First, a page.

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speedracer5

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Everything posted by speedracer5

  1. I am not well versed in foreign films as they take a bit more "work" to watch, but I may have to make an exception for Mr. Delon. Ooh la la.
  2. Once a Thief (1965) I set this movie up to record when I saw that it featured Ann-Margret, of whom I'm a big fan. Alain Delon was her co-star, rather, Ann-Margret was Delon's co-star as he was the main character of the film. I'd heard of Alain Delon, but had never seen any of his films and didn't really know what he looked like. Eddie Muller's co-host for the evening, Dana Delany (who by the way, I thought was a wonderful guest that evening and I thought she looked fantastic), said that during quarantine she fell down an Alain Delon wormhole. Once a Thief was one of her discoveries.
  3. It’s been awhile since I’ve read Errol’s autobiography, did he even mention his Oscar nomination?
  4. Knock on Any Door (1949) I've been on a Bogart kick lately. I was such a nerd while watching this movie too. I just happened to be wearing my new Bogart shirt while I watched Bogart. Anyway, this was a movie that was streaming on The Criterion Channel as part of a series they have on courtroom dramas. In this film, Bogart plays Andrew Morton, a fairly prominent lawyer who is offered a partnership at his firm at the beginning of the film. However, part of the terms of the partnership is Andrew turning down Nick "Pretty Boy" Romano (John Derek), a troubled young man who has been accuse
  5. Lol. The less said about May Wynn, the better. She was fine. But that's about it. Like I said before, she does sing the same song that Tom Neal's girlfriend sings in Detour, so there's that I guess. I didn't understand why she wanted to be with Willie so much. I wasn't convinced that they were in love. He was always going to be away. She turned him down (I think) twice when he asked her to marry him, why did she agree at the end? It didn't make any sense. I agree that Anthony Perkins would have been way better as Willie--at least he's more interesting. I never really bought that
  6. Interesting. I agree that Bogart could go either way. He seems like a paranoid neurotic. At first, he seemed like a jerk, but I started to feel sorry for him during the strawberry debacle and later the mutiny. It's like he knew what to do, but couldn't think, but didn't want to admit to weakness.
  7. I agree that Jose Ferrer was pretty hammy in that part, though I enjoy seeing people (who deserve it) get what's coming to them, so I liked that scene. Interesting what you said about MacMurray. While I noticed that he seemed pretty indifferent to everything that was going on on The Caine, I didn't really pick-up on him doing anything overt. When Jose Ferrer gave him his verbal lashing re: putting the idea about Queeg's paranoia into everyone's minds so that it would grow, I didn't immediately think that he was doing anything under-handed. Maybe I'm just not up on my military politics, or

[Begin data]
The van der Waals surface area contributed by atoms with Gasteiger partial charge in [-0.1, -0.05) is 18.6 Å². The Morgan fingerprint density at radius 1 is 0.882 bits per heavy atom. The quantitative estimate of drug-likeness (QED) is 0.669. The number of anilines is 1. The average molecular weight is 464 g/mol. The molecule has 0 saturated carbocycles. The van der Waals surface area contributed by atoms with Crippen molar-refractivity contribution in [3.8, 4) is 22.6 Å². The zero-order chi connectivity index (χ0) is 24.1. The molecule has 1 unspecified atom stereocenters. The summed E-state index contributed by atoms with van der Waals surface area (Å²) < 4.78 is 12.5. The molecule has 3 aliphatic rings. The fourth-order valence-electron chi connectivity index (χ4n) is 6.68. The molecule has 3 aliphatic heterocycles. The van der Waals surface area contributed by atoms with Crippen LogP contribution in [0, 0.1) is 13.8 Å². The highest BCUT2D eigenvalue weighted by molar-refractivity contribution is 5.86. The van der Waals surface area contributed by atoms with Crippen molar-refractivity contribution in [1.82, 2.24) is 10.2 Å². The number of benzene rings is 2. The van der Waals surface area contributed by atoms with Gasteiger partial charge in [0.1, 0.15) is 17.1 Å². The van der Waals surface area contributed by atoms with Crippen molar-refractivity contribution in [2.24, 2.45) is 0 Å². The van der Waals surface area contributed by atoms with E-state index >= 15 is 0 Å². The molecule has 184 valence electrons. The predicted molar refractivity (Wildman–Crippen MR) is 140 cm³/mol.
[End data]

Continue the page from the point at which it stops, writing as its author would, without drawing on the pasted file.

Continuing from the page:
8. I hated Under the Yum Yum Tree when I saw it. I love Jack Lemmon, but his character was so off-putting. I really liked the two films you didn't mention--Good Neighbor Sam and Operation Mad Ball. 'Sam' is fun. I also liked Operation Mad Ball because it featured Ernie Kovacs and a very early James Darren appearance. While 'Operation' is pre-Some Like it Hot and The Apartment, Lemmon went through this weird period in the early-mid 60s where he appeared in all these comedies playing offbeat characters. Despite this period, I am still a big fan of Lemmon's. He is excellent in comedies
  9. Two of the 5 (!) films that Barbara Stanwyck made in 1947 were Cry Wolf and The Two Mrs. Carrolls. Her co-stars were Errol Flynn and Humphrey Bogart, respectively. In Cry Wolf, Flynn plays the uncle of Barbara's deceased husband. In the film, Flynn may or may not be menacing. I've always thought that Flynn was too young to be playing Barbara's uncle-in-law. Maybe he was her husband's father's kid brother or something. In The Two Mrs. Carrolls, Barbara plays a woman who gets involved with Bogart, a tortured painter...who is also married and has a daughter. It seems that Bogart's wife is a
  10. I really love his voice. I think I might own Midnight (It's on a Claudette Colbert collection I have), but I don't think I've watched it! I really like in him Heaven Can Wait (like I said), I also think he's fantastic in his films with Betty Grable--Down Argentine Way and Moon Over Miami. He's also really fun in That Night in Rio where he plays dual roles. He's also good in The Feminine Touch with Rosalind Russell and Kay Francis. I also love him in Trading Places which was a career comeback of sorts. But in all honesty, my first exposure to Ameche was when he voiced Shadow in Homeward Bound
  11. I second Dargo’s vote for this Heaven Can Wait. This is a great movie. Don Ameche is fabulous as is Charles Coburn, Marjorie Main, and Laird Cregar. Poor Gene Tierney gets saddled with a really ugly wig, but she’s excellent too.